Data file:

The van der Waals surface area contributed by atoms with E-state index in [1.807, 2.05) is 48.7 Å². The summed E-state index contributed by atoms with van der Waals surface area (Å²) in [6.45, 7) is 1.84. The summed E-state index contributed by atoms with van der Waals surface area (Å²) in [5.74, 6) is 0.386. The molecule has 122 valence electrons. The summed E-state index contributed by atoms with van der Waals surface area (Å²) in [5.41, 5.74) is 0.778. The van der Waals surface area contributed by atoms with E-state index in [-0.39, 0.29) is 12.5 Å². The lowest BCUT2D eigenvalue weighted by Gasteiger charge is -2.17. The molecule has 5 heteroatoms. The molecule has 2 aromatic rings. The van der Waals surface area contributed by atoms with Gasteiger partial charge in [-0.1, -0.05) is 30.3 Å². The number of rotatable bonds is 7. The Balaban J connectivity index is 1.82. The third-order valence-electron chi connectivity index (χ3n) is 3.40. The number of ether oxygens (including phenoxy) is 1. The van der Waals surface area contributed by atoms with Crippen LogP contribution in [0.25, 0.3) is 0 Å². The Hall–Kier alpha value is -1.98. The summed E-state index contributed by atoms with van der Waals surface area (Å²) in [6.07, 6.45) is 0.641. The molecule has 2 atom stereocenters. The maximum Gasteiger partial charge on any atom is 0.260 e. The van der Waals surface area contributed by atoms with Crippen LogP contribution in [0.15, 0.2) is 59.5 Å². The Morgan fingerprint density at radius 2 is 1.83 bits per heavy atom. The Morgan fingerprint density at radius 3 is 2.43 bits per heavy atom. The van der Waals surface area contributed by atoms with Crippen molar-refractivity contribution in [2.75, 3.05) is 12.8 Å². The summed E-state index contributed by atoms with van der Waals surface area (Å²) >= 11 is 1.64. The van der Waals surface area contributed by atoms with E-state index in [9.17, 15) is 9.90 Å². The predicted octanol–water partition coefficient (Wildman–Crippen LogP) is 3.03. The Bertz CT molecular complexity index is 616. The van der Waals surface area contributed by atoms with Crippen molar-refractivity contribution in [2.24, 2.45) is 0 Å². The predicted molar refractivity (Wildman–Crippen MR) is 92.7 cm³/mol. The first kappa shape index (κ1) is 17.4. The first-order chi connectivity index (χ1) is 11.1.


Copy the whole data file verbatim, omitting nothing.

The van der Waals surface area contributed by atoms with E-state index in [1.807, 2.05) is 48.7 Å². The summed E-state index contributed by atoms with van der Waals surface area (Å²) in [6.45, 7) is 1.84. The summed E-state index contributed by atoms with van der Waals surface area (Å²) in [5.74, 6) is 0.386. The molecule has 122 valence electrons. The summed E-state index contributed by atoms with van der Waals surface area (Å²) in [5.41, 5.74) is 0.778. The van der Waals surface area contributed by atoms with E-state index in [-0.39, 0.29) is 12.5 Å². The lowest BCUT2D eigenvalue weighted by Gasteiger charge is -2.17. The molecule has 5 heteroatoms. The molecule has 2 aromatic rings. The van der Waals surface area contributed by atoms with Gasteiger partial charge in [-0.1, -0.05) is 30.3 Å². The number of rotatable bonds is 7. The Balaban J connectivity index is 1.82. The third-order valence-electron chi connectivity index (χ3n) is 3.40. The number of ether oxygens (including phenoxy) is 1. The van der Waals surface area contributed by atoms with Crippen LogP contribution in [0.25, 0.3) is 0 Å². The Hall–Kier alpha value is -1.98. The summed E-state index contributed by atoms with van der Waals surface area (Å²) in [6.07, 6.45) is 0.641. The molecule has 2 atom stereocenters. The maximum Gasteiger partial charge on any atom is 0.260 e. The van der Waals surface area contributed by atoms with Crippen LogP contribution in [0.15, 0.2) is 59.5 Å². The Morgan fingerprint density at radius 2 is 1.83 bits per heavy atom. The Morgan fingerprint density at radius 3 is 2.43 bits per heavy atom. The van der Waals surface area contributed by atoms with Crippen molar-refractivity contribution in [2.75, 3.05) is 12.8 Å². The summed E-state index contributed by atoms with van der Waals surface area (Å²) >= 11 is 1.64. The van der Waals surface area contributed by atoms with E-state index in [9.17, 15) is 9.90 Å². The predicted octanol–water partition coefficient (Wildman–Crippen LogP) is 3.03. The Bertz CT molecular complexity index is 616. The van der Waals surface area contributed by atoms with Crippen molar-refractivity contribution in [2.24, 2.45) is 0 Å². The predicted molar refractivity (Wildman–Crippen MR) is 92.7 cm³/mol. The first kappa shape index (κ1) is 17.4. The first-order chi connectivity index (χ1) is 11.1.